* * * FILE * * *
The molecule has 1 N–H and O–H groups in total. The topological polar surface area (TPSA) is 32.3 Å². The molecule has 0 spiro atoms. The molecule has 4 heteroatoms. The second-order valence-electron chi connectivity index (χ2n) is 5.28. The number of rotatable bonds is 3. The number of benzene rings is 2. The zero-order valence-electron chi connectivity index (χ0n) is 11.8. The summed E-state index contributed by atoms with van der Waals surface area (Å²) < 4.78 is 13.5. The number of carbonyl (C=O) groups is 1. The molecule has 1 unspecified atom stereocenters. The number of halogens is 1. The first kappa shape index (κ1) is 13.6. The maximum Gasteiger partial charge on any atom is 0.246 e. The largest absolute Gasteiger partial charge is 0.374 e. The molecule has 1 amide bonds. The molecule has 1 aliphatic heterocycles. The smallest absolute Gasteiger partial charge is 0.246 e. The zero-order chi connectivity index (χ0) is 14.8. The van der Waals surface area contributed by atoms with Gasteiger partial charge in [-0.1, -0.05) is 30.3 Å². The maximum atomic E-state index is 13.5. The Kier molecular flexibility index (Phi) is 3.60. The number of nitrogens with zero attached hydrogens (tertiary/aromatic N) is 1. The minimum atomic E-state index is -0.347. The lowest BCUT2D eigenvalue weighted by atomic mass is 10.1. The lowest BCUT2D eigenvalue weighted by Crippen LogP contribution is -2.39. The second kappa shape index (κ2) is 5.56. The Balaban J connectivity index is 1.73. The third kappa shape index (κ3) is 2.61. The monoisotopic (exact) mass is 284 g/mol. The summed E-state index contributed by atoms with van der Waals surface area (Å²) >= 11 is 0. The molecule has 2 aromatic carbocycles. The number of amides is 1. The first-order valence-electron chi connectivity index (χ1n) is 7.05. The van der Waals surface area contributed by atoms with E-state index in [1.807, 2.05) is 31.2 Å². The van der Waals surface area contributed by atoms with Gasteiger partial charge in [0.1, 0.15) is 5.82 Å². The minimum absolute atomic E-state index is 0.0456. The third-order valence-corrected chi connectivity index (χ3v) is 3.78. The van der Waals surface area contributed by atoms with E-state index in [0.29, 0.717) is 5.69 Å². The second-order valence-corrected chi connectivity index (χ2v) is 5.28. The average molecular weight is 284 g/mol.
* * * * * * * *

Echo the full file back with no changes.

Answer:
The molecule has 1 N–H and O–H groups in total. The topological polar surface area (TPSA) is 32.3 Å². The molecule has 0 spiro atoms. The molecule has 4 heteroatoms. The second-order valence-electron chi connectivity index (χ2n) is 5.28. The number of rotatable bonds is 3. The number of benzene rings is 2. The zero-order valence-electron chi connectivity index (χ0n) is 11.8. The summed E-state index contributed by atoms with van der Waals surface area (Å²) < 4.78 is 13.5. The number of carbonyl (C=O) groups is 1. The molecule has 1 unspecified atom stereocenters. The number of halogens is 1. The first kappa shape index (κ1) is 13.6. The maximum Gasteiger partial charge on any atom is 0.246 e. The largest absolute Gasteiger partial charge is 0.374 e. The molecule has 1 amide bonds. The molecule has 1 aliphatic heterocycles. The smallest absolute Gasteiger partial charge is 0.246 e. The zero-order chi connectivity index (χ0) is 14.8. The van der Waals surface area contributed by atoms with Gasteiger partial charge in [-0.1, -0.05) is 30.3 Å². The maximum atomic E-state index is 13.5. The Kier molecular flexibility index (Phi) is 3.60. The number of nitrogens with zero attached hydrogens (tertiary/aromatic N) is 1. The minimum atomic E-state index is -0.347. The lowest BCUT2D eigenvalue weighted by atomic mass is 10.1. The lowest BCUT2D eigenvalue weighted by Crippen LogP contribution is -2.39. The second kappa shape index (κ2) is 5.56. The Balaban J connectivity index is 1.73. The third kappa shape index (κ3) is 2.61. The monoisotopic (exact) mass is 284 g/mol. The summed E-state index contributed by atoms with van der Waals surface area (Å²) >= 11 is 0. The molecule has 2 aromatic carbocycles. The number of amides is 1. The first-order valence-electron chi connectivity index (χ1n) is 7.05. The van der Waals surface area contributed by atoms with E-state index in [1.807, 2.05) is 31.2 Å². The van der Waals surface area contributed by atoms with Gasteiger partial charge in [0.1, 0.15) is 5.82 Å². The minimum absolute atomic E-state index is 0.0456. The third-order valence-corrected chi connectivity index (χ3v) is 3.78. The van der Waals surface area contributed by atoms with E-state index in [0.29, 0.717) is 5.69 Å². The second-order valence-corrected chi connectivity index (χ2v) is 5.28. The average molecular weight is 284 g/mol.